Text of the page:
Europe-wide monthly monitoring of measles is to begin after a rise in cross-border transmission and export of cases outside the EU.
In Scotland, twice as many measles cases occurred in the first six months of 2011 as in the whole of 2010, with cases predominately affecting people in their early 20s.
Increased measles activity has been reported across Europe and the European Centre for Disease Prevention and Control (ECDC) has now introduced monthly monitoring of cases.
'There are clear indications that the intensified circulation of measles virus in western Europe over the past few years will continue in 2011,' the centre said in a statement.
It added: 'It is astonishing to see that the EU has become an exporter of measles to the rest of the world, threatening to undermine years of efforts to eliminate endemic transmission of the measles virus.'
The ECDC said it was changing the frequency of its monitoring report from quarterly to monthly 'in order to increase the timeliness of the information provided' to governments and other stakeholders.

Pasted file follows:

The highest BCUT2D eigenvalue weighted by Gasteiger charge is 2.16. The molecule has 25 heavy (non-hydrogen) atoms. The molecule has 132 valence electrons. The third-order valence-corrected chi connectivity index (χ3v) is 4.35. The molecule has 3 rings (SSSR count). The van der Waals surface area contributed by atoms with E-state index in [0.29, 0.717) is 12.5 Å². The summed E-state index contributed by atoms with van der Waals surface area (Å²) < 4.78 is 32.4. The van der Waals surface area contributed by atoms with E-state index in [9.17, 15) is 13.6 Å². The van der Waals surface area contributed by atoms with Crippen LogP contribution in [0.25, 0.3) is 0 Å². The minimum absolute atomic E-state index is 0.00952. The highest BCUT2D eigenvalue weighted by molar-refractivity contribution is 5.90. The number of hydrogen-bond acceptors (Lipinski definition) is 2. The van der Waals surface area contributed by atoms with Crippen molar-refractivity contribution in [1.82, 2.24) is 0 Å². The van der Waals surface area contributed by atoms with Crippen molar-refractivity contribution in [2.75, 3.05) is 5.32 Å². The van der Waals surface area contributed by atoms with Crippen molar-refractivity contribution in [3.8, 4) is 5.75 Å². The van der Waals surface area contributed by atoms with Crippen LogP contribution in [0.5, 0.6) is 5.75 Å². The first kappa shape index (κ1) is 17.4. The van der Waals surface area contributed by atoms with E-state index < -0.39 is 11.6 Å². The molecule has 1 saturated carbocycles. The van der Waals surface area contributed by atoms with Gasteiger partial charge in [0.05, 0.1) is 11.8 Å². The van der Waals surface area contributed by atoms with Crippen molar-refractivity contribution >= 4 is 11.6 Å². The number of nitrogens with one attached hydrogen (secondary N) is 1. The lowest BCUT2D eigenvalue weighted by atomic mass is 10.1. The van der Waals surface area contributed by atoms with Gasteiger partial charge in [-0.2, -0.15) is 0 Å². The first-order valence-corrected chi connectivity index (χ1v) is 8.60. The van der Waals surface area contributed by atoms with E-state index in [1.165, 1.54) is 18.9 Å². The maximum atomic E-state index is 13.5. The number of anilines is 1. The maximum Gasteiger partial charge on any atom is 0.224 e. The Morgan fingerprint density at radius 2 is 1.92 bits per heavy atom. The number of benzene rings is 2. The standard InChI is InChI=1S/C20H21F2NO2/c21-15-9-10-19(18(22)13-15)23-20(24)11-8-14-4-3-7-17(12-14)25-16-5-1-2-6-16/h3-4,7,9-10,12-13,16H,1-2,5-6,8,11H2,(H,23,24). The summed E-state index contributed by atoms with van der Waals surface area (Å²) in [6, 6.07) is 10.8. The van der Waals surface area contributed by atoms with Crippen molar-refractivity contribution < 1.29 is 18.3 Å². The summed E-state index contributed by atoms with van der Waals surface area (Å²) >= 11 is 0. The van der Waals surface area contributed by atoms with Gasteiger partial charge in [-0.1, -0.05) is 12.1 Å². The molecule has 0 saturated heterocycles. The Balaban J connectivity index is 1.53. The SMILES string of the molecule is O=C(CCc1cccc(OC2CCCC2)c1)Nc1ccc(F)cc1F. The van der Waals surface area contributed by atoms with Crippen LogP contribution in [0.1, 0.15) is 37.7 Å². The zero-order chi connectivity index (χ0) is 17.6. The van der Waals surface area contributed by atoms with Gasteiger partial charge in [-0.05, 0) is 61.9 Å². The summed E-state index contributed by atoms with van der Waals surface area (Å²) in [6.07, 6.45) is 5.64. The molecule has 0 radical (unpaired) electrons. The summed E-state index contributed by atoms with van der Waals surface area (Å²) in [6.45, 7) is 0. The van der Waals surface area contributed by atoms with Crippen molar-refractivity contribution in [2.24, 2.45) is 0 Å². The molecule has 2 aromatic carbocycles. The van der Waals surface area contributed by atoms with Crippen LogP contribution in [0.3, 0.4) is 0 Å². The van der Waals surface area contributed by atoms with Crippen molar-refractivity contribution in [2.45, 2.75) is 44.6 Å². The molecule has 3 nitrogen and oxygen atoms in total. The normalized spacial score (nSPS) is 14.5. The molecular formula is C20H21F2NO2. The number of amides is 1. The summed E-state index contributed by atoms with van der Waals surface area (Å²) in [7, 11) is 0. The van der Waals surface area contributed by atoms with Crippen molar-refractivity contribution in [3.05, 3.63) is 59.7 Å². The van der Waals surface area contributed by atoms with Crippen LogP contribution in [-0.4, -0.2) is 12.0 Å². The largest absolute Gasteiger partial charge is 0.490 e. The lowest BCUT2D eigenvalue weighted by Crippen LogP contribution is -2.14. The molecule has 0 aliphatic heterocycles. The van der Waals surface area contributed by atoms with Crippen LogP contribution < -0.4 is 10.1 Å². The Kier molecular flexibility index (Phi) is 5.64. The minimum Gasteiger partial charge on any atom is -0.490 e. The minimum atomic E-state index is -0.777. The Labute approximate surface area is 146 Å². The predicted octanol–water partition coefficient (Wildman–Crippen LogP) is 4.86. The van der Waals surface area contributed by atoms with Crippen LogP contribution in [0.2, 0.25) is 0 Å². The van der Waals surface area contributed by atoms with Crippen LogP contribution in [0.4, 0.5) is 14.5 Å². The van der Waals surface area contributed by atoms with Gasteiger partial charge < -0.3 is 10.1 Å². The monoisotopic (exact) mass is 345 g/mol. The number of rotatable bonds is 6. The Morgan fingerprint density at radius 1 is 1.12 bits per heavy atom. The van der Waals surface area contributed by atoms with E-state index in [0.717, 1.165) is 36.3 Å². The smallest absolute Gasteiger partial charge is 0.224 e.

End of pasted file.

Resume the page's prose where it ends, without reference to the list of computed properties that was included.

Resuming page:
Health Protection Scotland (HPS) figures show that in the first six months of 2011, there were 23 laboratory-confirmed measles cases in Scotland, compared with 10 in 2010.
The HPS said that, although overall measles cases were 'not substantially higher' than levels seen in recent years, there had been a shift in the age group affected.
'The median age of cases so far in 2011 is 20.5 years,' it said.
In previous years most cases have been in children under 15.
The ECDC said that, despite measles being preventable by vaccination, European countries were failing to move towards their 2010 goal of eliminating measles transmission by 2015. 'ECDC will step up surveillance and establish a confidential communication platform for timely exchange related to vaccine preventable disease,' it said.